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Updated 12:00 PM June 23, 2005
 

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  Reframing the Climate Change Debate
U.S. must take 'moon shot' to battle climate change

If the United States is serious about addressing global climate change, one U.S. senator says the issue must be debated on the country's biggest stages.
Sen. Carl Levin, D-Mich., tells attendees of the "Reframing the Climate Change Debate" conference that U.S. citizens must work to alter the government's stance on global climate change. (Photo by Martin Vloet, U-M Photo Services)

"I believe this issue is so major, it must be part of a future presidential campaign," Sen. Carl Levin, D-Mich., told a capacity crowd June 2 at Hale Auditorium. "We need a level of leadership similar to efforts of a previous generation that put a man on the moon.

"We need our own moon shot—to develop alternatives to petroleum and to make more efficient use of all forms of energy."

Levin delivered the keynote address for the conference, "Reframing the Climate Change Debate: Jobs, Trade, Security and a Revised Research Agenda," hosted by the Center for Advancing Research and Solutions for Society, and the Frederick A. and Barbara M. Erb Institute for Global Sustainable Enterprise at the Stephen M. Ross School of Business and School of Natural Resources and Environment.

Addressing "Federal Action on Climate Change: Issues and Challenges," Levin said, "I believe climate change is occurring; I believe we are causing it; I believe it is a threat to the planet; and I believe it is long past time for action. The risks of inaction far outweigh the costs of action."

Levin said two major policy changes are needed at the federal level to address global climate change: support for a new international agreement on the issue; and a massive federal investment in research and development in commercialization of new technology.

Climate change must be addressed on an international basis, he said. It does not help the environment to bring down greenhouse gas emissions in one country, only to have them pop up in others, he said. It needs to be dealt with globally, not piecemeal.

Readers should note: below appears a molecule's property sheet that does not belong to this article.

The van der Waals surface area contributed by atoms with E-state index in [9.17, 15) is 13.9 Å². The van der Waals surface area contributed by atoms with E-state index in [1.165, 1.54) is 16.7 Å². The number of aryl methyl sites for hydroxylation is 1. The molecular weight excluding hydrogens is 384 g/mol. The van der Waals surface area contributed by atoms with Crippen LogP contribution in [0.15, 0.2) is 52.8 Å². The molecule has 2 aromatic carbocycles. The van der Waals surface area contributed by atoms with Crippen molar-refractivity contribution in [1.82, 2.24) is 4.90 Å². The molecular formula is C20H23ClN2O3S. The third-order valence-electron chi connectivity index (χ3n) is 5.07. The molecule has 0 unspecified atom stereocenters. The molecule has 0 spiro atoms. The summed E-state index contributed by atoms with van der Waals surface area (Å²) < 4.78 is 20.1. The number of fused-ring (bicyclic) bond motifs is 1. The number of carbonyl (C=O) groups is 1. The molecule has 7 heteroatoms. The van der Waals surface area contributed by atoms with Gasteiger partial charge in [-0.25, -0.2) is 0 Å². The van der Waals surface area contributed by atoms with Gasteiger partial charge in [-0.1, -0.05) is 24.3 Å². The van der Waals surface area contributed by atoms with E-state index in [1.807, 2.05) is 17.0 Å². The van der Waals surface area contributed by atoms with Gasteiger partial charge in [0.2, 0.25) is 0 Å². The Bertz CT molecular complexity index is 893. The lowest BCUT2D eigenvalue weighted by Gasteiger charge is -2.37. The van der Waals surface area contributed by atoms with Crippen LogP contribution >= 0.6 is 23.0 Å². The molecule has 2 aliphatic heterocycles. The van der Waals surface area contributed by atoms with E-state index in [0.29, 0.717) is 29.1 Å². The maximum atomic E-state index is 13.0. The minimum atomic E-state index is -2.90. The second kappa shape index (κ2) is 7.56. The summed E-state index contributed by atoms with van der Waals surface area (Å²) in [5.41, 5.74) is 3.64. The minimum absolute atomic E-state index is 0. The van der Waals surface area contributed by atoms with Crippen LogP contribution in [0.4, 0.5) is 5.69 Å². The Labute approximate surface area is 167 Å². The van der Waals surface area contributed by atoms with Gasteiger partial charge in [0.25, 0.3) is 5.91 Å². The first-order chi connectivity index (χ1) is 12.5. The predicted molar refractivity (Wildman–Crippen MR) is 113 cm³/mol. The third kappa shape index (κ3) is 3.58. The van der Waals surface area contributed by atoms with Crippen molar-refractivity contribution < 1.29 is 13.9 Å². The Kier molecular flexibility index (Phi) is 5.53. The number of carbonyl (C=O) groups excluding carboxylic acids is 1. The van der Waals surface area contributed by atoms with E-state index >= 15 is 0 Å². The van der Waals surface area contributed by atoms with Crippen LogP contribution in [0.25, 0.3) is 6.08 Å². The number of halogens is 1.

Significant action by the United States to combat climate change is impossible, he said, unless there is a change of heart by the administration.

"The U.S. has become allergic to binding international treaties," Levin said. "We need to return to the negotiating table and become part of an effective international treaty on climate change that is binding for all countries."

Levin cited resource recovery efforts in his native Michigan, saying more than three dozen landfills produce gas used directly for heating or the production of electricity. He said Ford Motor Co.'s Wayne Assembly Plant is generating 2.4 megawatts of electricity from gas from a nearby landfill.

"It is a win-win situation," he said, and should be encouraged throughout the country. Yet, the EPA estimates there are more than 700,000 landfills across the United States that could install economically viable landfill gas energy recovery systems but have not done so, he added.

Levin said Congress needs a new commitment to develop advanced hybrid-electric and fuel cell vehicles and technologies that use renewable energy sources, and to team with private industry and academia to form an effort that is significantly larger than anything on the drawing board.

"If we are to rise to this challenge, we need to take dramatic action and do so without delay," he said. "The result will be a bright future for our planet and a more secure environment for our children."

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